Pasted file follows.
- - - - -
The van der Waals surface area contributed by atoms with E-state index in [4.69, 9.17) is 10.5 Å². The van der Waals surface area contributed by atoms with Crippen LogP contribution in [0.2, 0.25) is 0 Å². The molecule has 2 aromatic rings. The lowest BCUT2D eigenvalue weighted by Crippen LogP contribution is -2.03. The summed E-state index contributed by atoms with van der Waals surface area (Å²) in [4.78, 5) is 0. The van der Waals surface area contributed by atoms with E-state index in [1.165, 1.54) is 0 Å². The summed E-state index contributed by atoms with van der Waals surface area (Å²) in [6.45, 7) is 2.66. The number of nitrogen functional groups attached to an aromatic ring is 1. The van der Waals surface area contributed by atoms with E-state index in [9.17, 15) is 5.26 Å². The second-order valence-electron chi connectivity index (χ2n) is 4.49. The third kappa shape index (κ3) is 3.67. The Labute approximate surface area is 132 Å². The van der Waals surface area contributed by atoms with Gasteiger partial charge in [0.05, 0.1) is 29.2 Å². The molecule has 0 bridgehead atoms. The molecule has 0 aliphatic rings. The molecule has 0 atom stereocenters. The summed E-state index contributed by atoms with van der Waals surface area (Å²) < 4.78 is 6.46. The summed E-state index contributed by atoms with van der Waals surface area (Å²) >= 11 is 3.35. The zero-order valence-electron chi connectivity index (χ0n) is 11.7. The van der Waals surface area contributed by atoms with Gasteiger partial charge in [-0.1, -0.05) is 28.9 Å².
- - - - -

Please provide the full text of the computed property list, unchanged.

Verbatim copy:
The van der Waals surface area contributed by atoms with E-state index in [4.69, 9.17) is 10.5 Å². The van der Waals surface area contributed by atoms with Crippen LogP contribution in [0.2, 0.25) is 0 Å². The molecule has 2 aromatic rings. The lowest BCUT2D eigenvalue weighted by Crippen LogP contribution is -2.03. The summed E-state index contributed by atoms with van der Waals surface area (Å²) in [4.78, 5) is 0. The van der Waals surface area contributed by atoms with E-state index in [1.165, 1.54) is 0 Å². The summed E-state index contributed by atoms with van der Waals surface area (Å²) in [6.45, 7) is 2.66. The number of nitrogen functional groups attached to an aromatic ring is 1. The van der Waals surface area contributed by atoms with E-state index in [9.17, 15) is 5.26 Å². The second-order valence-electron chi connectivity index (χ2n) is 4.49. The third kappa shape index (κ3) is 3.67. The Labute approximate surface area is 132 Å². The van der Waals surface area contributed by atoms with Gasteiger partial charge in [0.05, 0.1) is 29.2 Å². The molecule has 0 bridgehead atoms. The molecule has 0 aliphatic rings. The molecule has 0 atom stereocenters. The summed E-state index contributed by atoms with van der Waals surface area (Å²) < 4.78 is 6.46. The summed E-state index contributed by atoms with van der Waals surface area (Å²) >= 11 is 3.35. The zero-order valence-electron chi connectivity index (χ0n) is 11.7. The van der Waals surface area contributed by atoms with Gasteiger partial charge in [-0.1, -0.05) is 28.9 Å².